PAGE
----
Shell is not a green saviour. It’s a planetary death machine

Don’t buy the greenwash. Shell’s initiatives, which have won over many conservation groups, are dwarfed by its investment in oil and gas


 ‘Shell’s ‘cash engines’, according to its annual report, are oil and gas. There is no sign that it plans to turn the engines off.’ Photograph: Gregory Bull/AP

It is hard to believe it needs stating, but it does. The oil industry is not your friend. Whatever it might say about its ethical credentials, while it continues to invest in fossil fuels, it accelerates climate breakdown and the death of the habitable planet. You would think this point was obvious to everyone. But over the past few weeks, I have spoken to dozens of environmentalists who appear to believe that Shell is on their side. I’ve come to the bizarre conclusion that there is more awareness of the oil industry’s agenda within the arts than there is among conservation groups.

Two months ago, Shell announced a $300m fund for “investing in natural ecosystems” over the next three years. This, it claims, will help to “support the transition towards a low-carbon future”. By paying for reforestation, it intends to offset some of the greenhouse gases produced by its oil and gas extraction. In conversations with environmental campaigners from several parts of the world, I keep hearing the same theme: Shell is changing, Shell is sincere – so shouldn’t we support it?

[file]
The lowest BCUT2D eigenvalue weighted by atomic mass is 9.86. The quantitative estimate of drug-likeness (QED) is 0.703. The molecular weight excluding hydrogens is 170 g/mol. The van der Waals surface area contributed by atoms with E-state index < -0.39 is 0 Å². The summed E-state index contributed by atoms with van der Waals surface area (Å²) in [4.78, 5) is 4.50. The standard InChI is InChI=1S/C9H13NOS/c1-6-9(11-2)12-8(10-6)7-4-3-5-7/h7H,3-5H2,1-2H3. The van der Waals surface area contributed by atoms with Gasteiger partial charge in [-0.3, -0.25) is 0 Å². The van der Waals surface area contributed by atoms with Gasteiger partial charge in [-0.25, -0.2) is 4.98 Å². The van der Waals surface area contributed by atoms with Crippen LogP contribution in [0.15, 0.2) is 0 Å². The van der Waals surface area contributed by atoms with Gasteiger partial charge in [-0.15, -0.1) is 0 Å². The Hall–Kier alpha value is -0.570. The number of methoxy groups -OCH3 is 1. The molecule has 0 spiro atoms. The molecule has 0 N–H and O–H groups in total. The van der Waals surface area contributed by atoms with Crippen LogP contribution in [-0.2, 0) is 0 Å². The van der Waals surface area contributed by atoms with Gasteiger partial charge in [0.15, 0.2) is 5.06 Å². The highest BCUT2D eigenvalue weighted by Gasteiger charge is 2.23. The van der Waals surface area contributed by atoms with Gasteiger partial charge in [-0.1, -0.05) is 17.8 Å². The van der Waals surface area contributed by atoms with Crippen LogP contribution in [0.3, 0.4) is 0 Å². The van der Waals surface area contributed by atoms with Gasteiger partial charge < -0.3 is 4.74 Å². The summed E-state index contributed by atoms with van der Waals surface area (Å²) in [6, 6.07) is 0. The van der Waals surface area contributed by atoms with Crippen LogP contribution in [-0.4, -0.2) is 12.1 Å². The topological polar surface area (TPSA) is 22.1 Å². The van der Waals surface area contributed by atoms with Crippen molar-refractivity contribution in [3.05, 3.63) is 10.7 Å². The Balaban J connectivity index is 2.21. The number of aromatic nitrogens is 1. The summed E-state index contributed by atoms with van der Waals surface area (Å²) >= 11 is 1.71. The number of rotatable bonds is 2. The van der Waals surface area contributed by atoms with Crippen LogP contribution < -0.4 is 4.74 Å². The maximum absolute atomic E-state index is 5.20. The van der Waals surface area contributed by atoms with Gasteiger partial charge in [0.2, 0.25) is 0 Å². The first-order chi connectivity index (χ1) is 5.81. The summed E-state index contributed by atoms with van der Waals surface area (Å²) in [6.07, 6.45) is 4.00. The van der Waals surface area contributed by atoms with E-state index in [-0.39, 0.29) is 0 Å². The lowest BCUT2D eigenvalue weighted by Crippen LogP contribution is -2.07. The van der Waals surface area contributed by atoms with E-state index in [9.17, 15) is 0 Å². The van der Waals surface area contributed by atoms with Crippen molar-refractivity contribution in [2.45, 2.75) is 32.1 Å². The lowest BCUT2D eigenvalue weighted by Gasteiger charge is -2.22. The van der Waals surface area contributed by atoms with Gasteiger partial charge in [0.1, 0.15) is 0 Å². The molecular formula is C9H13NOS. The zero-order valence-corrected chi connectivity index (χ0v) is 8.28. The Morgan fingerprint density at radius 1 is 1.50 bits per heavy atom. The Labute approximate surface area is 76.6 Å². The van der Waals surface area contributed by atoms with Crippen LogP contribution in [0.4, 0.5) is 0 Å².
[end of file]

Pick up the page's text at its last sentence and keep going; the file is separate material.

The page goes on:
The fund sounds big, and it is – until you compare it with Shell’s annual income of $24bn. Shell’s transition towards a low-carbon future is almost invisible in its annual report. Renewable energy doesn’t figure in its summary of financial results. When I checked with the company, it told me it had no discrete figure for its income from low-carbon technologies. Nor could it tell me how much it invested in them last year. But it did pour $25bn of investment into oil and gas in 2018, including exploration for new fossil fuel reserves in the deep waters of the Gulf of Mexico and off the coasts of Brazil and Mauritania. Among its assets are 1,400 mineral leases in Canada, where it makes synthetic crude oil from tar sands. Some transition. MORE

Leave a Reply

Fill in your details below or click an icon to log in:

WordPress.com Logo

You are commenting using your WordPress.com account. Log Out /  Change )

Google photo

You are commenting using your Google account. Log Out /  Change )

Twitter picture

You are commenting using your Twitter account. Log Out /  Change )

Facebook photo

You are commenting using your Facebook account. Log Out /  Change )

Connecting to %s